His mother, who had gone looking for her missing child, found him. Abed, alerted by a neighbor, rushed to the scene -- and the gory sight. "As a father, there is no greater pain in the world than knowing that you could not protect your child." Okkhoy spent three months in a Dhaka hospital, where doctors stitched up his wounds."I barely recognized him; he was so stained with blood," she remembers. But they were unable to do much to repair the severed organ. It's not the most effective way to transport a dying child through the cramped, congested streets of the Bangladeshi capital. "If for nothing else, to exact justice." Click here to find out how you can help The two are on a rickshaw headed to a hospital in Dhaka. His hands press down on the boy's slashed-open stomach to keep the insides from spilling out. Hours earlier, four men had surrounded the 7-year-old boy, bound his hands and feet and cracked open his head with a brick.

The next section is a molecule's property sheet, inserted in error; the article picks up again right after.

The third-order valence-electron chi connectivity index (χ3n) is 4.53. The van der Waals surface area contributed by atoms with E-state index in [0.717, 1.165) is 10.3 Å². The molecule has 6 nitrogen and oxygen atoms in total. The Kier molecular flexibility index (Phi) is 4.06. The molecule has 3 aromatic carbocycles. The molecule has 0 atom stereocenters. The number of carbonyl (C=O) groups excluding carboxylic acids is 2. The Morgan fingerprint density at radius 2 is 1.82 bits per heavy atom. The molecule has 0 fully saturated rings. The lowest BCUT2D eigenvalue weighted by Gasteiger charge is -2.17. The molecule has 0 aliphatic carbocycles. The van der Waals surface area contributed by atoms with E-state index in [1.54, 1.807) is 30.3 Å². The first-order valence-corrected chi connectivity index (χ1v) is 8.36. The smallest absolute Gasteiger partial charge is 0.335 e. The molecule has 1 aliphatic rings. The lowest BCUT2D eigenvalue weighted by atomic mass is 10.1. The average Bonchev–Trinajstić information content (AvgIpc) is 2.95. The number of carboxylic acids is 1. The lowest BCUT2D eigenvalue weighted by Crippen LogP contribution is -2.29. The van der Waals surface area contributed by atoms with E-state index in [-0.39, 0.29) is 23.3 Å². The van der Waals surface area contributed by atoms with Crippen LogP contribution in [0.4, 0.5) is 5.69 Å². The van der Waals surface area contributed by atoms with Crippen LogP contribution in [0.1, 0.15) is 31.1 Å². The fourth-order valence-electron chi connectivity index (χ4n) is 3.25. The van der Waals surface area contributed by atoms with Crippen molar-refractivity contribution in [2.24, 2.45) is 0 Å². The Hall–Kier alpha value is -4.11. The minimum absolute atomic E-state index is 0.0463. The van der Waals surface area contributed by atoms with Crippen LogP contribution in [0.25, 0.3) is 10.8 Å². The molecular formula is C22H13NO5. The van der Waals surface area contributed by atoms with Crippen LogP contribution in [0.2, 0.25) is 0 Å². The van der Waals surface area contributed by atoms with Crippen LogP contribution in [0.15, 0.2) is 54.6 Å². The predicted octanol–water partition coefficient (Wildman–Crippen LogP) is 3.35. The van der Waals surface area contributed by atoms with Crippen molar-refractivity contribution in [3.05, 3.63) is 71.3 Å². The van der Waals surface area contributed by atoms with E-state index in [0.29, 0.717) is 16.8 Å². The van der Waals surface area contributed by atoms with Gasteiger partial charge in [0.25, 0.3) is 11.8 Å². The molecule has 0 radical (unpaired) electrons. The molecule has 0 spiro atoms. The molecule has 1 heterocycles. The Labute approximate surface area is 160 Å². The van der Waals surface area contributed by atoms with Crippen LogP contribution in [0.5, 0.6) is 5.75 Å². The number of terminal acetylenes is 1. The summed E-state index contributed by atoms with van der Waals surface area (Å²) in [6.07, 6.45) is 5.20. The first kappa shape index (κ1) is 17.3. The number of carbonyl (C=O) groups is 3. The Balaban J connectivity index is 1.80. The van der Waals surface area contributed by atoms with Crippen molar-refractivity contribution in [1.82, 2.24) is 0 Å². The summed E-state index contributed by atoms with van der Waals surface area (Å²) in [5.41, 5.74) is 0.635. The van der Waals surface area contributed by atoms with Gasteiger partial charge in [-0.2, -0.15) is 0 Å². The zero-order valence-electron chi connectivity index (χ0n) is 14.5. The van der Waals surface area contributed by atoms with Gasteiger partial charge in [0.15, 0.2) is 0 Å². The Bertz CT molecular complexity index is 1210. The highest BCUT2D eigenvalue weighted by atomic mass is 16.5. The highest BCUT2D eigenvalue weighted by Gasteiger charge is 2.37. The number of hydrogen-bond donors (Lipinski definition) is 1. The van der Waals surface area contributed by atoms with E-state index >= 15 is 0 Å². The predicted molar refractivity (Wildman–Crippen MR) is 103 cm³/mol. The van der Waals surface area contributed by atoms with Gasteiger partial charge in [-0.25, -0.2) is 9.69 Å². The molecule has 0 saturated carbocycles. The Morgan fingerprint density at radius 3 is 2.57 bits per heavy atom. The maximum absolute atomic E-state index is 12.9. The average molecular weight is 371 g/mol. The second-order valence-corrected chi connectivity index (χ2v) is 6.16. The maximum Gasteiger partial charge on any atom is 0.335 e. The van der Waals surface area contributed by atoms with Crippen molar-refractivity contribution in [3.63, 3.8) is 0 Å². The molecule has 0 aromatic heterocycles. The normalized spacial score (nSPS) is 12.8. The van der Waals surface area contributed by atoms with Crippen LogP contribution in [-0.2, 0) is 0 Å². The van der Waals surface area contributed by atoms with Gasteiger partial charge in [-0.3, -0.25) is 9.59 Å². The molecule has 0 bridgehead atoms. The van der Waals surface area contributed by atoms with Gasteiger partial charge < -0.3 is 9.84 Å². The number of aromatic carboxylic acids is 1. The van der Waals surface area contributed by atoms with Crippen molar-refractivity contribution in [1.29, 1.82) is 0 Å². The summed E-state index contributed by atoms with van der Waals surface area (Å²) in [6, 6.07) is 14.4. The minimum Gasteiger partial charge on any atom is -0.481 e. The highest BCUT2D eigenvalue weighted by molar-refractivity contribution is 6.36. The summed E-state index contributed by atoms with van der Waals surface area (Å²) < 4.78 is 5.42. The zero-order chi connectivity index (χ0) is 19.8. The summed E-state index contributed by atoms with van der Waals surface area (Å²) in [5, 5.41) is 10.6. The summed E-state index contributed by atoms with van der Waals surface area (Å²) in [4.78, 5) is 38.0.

"I saw the father standing there helplessly before the judge, and I kept thinking that there's a child who has been broken beyond repair," she recalls.For his safety, CNN has chosen to withhold the boy's real name. "As long as I'm here, the devil cannot get to you again." The attack took place in late 2010, just a few days before the Muslim festival of Eid.For his resiliency, we will call him "Okkhoy" -- the Bengali word for "unbreakable." 'Pure evil' It is now almost two years later. Three area kids lured Okkhoy out of his home with the promise of a popsicle.They held him down and took a switchblade to his throat.They sliced his chest and belly in an upside down cross.